Now cue short-term pilot, Project U-Neek, a scheme born out of Alex’s desire to help emerging visual artists, including herself to get off the ground. The spark? A call for artists to exhibit that she saw in a restaurant window somewhere in the Custard Factory – the city’s own unique creative hub. To her disbelief, she was successful, and from this experience launched Project U-Neek, liaising with the venues on behalf of the artists. Doing this, Alex says, leaves the artists to do what they do best – being creative.
‘The aim for Project U-Neek was simple, to see if businesses in Birmingham would like changeable artwork on their walls which constantly appealed to new audiences and kept footfall coming in. That’s what I was interested in, but I wanted to make sure that there was a need for it. I’m all about commercial art and giving people exposure.’
‘So it’s almost like being a creative director, an event manager and a mentor all-in-one which is pretty cool.’
‘I guess you could say that. It’s actually more than I bargained for but in a good way.’
‘How important is it for you to help and encourage others?’
‘Extremely important because we visual artists play a big role in society but we are constantly snubbed and criticised, and too many of us dwell on this. I think every one of us has faced hardship of some sort but it’s how we react to it. It’s just one of those things in life and pursuing my dreams – sorry, what’s the question?’ [Laughs] So I guess at times she does ramble but there’s much more sentiment attached to not only Project U-Neek, but everything that Alex puts her energies into, and it’s rooted in her desire to nurture.
‘Growing up I didn’t really have a role model, so I try to be the person that I longed for growing up. I also find that people don’t share experiences, good or bad, they just keep it to themselves. Yes, you may hear about your friend’s promotion, graduation or them passing their driving test, but behind that, how they got to where they are and the work it entails – instead of being so vague and saying, “hard work,” we need to break it down and share. What exactly does hard work consist of?’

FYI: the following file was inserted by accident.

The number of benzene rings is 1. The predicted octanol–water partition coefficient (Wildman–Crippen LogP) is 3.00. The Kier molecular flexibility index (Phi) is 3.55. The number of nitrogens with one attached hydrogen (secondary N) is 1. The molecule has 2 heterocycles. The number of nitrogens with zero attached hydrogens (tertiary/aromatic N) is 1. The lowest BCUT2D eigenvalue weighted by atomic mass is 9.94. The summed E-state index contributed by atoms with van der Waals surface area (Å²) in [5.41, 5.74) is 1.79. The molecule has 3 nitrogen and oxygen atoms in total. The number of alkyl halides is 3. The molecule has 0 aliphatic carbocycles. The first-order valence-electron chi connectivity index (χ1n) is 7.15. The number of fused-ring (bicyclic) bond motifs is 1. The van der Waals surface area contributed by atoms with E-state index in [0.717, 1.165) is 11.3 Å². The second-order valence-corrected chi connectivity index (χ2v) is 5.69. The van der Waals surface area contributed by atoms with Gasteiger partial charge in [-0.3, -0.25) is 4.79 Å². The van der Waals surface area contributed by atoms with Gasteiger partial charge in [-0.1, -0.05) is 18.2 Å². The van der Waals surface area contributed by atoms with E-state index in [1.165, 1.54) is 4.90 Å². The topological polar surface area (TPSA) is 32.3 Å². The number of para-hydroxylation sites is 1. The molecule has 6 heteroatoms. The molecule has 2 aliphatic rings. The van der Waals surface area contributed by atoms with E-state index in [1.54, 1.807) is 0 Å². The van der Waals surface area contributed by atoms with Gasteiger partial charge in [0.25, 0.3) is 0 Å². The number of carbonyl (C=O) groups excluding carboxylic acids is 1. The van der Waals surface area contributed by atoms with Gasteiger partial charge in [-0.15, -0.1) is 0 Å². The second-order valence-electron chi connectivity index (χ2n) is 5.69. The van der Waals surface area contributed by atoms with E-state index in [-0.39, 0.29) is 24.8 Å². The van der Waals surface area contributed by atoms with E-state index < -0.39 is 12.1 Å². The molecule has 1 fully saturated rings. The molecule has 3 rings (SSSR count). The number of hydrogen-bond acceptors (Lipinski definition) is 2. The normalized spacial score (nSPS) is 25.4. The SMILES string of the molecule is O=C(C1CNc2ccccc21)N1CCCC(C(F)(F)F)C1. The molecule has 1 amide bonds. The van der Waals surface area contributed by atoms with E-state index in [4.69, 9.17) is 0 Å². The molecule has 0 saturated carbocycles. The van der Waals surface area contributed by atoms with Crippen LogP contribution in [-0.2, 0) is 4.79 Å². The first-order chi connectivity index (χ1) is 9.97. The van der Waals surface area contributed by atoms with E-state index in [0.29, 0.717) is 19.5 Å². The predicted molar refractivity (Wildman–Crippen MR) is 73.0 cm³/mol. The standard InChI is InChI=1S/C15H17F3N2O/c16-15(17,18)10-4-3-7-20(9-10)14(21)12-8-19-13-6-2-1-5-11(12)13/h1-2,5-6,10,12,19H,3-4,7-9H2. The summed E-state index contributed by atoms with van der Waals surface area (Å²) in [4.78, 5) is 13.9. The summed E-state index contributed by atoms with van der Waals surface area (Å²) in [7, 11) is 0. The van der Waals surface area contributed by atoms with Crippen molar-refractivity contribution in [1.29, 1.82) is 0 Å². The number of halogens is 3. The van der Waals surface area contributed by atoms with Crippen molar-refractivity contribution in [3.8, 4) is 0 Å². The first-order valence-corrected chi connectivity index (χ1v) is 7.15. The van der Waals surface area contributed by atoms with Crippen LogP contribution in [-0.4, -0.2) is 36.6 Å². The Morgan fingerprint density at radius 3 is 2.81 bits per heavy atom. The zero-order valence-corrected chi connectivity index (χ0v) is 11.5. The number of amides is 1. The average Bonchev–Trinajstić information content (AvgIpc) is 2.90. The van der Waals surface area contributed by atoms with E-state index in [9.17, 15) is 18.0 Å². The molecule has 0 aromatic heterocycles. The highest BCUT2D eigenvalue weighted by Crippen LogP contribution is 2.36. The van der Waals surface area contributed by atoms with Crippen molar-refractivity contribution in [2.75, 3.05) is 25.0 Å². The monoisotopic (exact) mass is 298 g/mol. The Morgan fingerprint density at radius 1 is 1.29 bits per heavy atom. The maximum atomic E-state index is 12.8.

Blending the worlds of art and business, for much of her life Alex has developed the skills needed to go self-employed as she tackled the next life challenge, but more than being obviously intelligent, she’s incredibly wise beyond her years and is as impassioned about social issues and the community as she is, unsurprisingly, about art.
An ambassador for young adults having a voice in politics, Alex recently visited Palermo, Italy as part of an annual meet with peers involved in European Project, Success. Representing Ladywood, a particularly deprived area of Birmingham, Success, is made up of citizens living in various EU countries, the aim being to educate their local community on their citizen rights and empower them. The findings to emerge from research and workshops goes towards implementing positive change in the local area. Her motivations for joining? Simple.
‘I just love to learn and to help and encourage people. A lot of the time we’re all each other’s enemies for no reason and it should be the opposite. We don’t have to be best friends but we do need to respect each other. If I can educate myself and use this knowledge to help others, even if it’s just one person, it’s like, ‘wow,’ that’s one more person that wouldn’t have known, if it wasn’t for me – which is what it should all be about, right?’
Said without any hint of arrogance, as I draw the interview to a close, I’m blown away by Alex’s passion to succeed and feel that I’ve experienced the genuine article here; someone who’s driven through adversity but at no point has she stopped acknowledging others. I find that hugely endearing. Out of all the accolades she has achieved to-date, I ask her what she’s most proud of?
‘I think it would be, other than Project U-Neek, achieving my degree because although I didn’t enjoy the course or fit in socially, looking back, it helped define me as a person and allowed me to gain invaluable skills. It was always so easy to quit because of this, but I didn’t.’
‘What encouragement would you give to someone who’s in a position like yourself?’
‘I’d say to stick it out, it will get harder before it gets better, so don’t let the hardship knock you down. If you quit you will never get there and if it was easy we’d all have it. Bottom line, hard work does pay off, look at this current situation – me being here with you right now. I wouldn’t have been here had I not pursued my dreams. There will always be hardship in life, of some kind, but learn from it – look for the positive in every negative experience and allow it to help develop you, not discourage you.’
Alex will be exhibiting her artwork between the 20th July – 30th August 2013. Exhibition launch takes place on 1st August 2013 with live entertainment at Green Space Salons, Longbridge, B45 8UU. For more information or to contact Alex please visit: www.projectuneek.co.uk